Illustration Thinkstock

JTA – The Conservative movement may be poised to open its doors to non-Jewish members, with a formal vote on the issue expected in March.

Confronted by the growing level of intermarriage in the American Jewish community at large and in many Conservative congregations across the country, along with dwindling memberships, Conservative movement members will be voting on a measure from their umbrella body that would allow congregations to admit non-Jews as members.

The Conservative Movement originally arose as a reaction to excesses of the Reform Movement, which did not mandate the keeping of commandments, even serving non-kosher food at the ordination of its first clergymen. The new movement, while not insisting on basic beliefs of halakhic Judaism, such as the Revelation at Sinai, saw keeping commandments as a historic connection to Judaism, modifying them to be in line with what was in fashion in the modern non-Jewish world, as in this case.This is in sharp contrast to halakhic Sages throughout Jewish history, who decide on answers to questions in Jewish law and deal with societal change from within the halakhic system, without changing the system.

Currently, the United Synagogue of Conservative Judaism’s Standards for Congregational Practice restrict synagogue membership to Jews. But the new language, which congregations will vote on in March, would allow individual congregations to decide whether to grant membership to non-Jews.

“USCJ supports every affiliated kehillah in developing its own criteria for membership,” the proposed language reads, using a Hebrew word for “congregation.”

The proposed resolution grew out of a commission set up last March to explore ways to handle rising intermarriage rates.

The official description of the new by-law says, “We celebrate the diversity among and within our kehillot and encourage the engagement of all those who seek a spiritual and communal home in an authentic and dynamic Jewish setting. We call on all of our kehillot to open their doors wide to all who want to enter.”

Rabbi Steven Wernick, United Synagogue’s CEO, told JTA on Friday that the current standards were antiquated and estranged non-Jewish family members.

“The language of ‘only Jews can be members of a synagogue’ makes it seem like a non-Jew who is connected is not a member of that community,” Wernick said. “What we’re trying to do with this is distinguish between community and covenant.”

While Jewish tradition calls for the complete inclusion of converts into communal life, it does not sanction marriage between Jews and non-Jews, nor the participation of intermarried non-Jewish relatives in synagogue services. Differentiating between 'community' and 'covenant' is a semantic way to get around that prohibition. It remains to be seen if non-Jews are allowed to be called up to say the blessings over the Torah, which is absolutely against halakha.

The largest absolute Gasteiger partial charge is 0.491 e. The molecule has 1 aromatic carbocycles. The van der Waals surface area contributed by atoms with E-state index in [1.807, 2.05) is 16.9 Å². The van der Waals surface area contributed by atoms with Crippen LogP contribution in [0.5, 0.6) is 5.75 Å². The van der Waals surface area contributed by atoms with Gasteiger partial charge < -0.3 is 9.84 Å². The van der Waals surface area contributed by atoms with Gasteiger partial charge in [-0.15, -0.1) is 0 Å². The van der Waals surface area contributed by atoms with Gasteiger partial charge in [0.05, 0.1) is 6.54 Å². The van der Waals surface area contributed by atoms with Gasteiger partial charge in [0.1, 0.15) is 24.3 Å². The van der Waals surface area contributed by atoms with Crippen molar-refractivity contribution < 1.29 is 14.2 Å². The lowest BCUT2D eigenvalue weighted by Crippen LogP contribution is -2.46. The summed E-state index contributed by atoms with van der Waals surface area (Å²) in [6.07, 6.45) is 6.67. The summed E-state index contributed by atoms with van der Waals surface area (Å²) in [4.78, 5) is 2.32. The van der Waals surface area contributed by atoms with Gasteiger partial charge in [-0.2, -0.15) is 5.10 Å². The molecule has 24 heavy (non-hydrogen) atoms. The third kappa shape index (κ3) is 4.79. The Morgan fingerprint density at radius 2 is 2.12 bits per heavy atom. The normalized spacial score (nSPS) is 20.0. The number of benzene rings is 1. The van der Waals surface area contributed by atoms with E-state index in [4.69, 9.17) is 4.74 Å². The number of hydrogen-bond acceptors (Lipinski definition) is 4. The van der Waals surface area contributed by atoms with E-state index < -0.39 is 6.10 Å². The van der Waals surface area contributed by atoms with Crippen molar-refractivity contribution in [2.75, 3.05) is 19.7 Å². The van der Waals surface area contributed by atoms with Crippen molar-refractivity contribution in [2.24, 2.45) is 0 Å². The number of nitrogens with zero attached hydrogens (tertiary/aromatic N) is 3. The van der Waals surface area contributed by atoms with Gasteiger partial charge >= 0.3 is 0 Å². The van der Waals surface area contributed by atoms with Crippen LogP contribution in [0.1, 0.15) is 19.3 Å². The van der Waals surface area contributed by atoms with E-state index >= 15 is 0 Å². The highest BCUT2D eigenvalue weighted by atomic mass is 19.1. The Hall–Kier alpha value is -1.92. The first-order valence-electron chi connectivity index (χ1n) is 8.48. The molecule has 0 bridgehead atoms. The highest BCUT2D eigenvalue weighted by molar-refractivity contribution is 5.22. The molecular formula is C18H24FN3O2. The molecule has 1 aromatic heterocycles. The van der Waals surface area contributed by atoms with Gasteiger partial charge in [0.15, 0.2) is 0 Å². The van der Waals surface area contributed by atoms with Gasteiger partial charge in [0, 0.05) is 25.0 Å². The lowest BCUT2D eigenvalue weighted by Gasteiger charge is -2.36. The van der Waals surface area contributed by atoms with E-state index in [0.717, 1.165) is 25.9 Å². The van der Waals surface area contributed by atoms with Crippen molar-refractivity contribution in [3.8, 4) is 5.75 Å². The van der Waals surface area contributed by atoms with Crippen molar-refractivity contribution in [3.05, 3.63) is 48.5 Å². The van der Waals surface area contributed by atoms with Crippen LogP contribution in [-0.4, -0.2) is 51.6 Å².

The Conservative movement prohibits its rabbis from marrying or attending the nuptials of interfaith couples, though some of its synagogues have endorsed intermarriages. In recent years, several Conservative rabbis have protested the intermarriage prohibition.

“I understand and I’m very sensitive and respectful to the anxiety about the domino effect,” Wernick said. “We’re living in a moment when paradigms are shifting, so the anxiety is very real, and the questions that come out of these paradigm shifts are also very real. Our job is to frame the questions and help our network navigate through this moment in history.”

Wernick said that many non-Jews are already de facto members of Conservative synagogues because their families have paid dues for family memberships. He dismissed the idea that this change would open the door to non-Jewish presidents of congregations, as it wouldn’t make sense for a non-Jew to want to lead a synagogue. But there are no plans, as of now, to pass a by-law formally restricting synagogue leadership positions to Jews. Time will tell if that, too, will come to pass.

“It’s a false premise that non-Jews are lining up to take significant roles within our synagogue and that the leaders of synagogues are eager to have non-Jews take on leadership roles,” he said.

The change has been endorsed by the major Conservative institutions in the United States, including their Rabbinical Assembly, the Jewish Theological Seminary and the Ziegler School of Rabbinic Studies.

“Our communities can and must grow stronger, and diversity within and among them will help to make them so,” wrote JTS Chancellor Arnie Eisen in a December endorsement letter. “Our fulfillment of the age-old covenant binding Jews to one another, to the world and to God, must be faithful to what sets us apart — and bold in bringing our tradition to bear in altered circumstances.”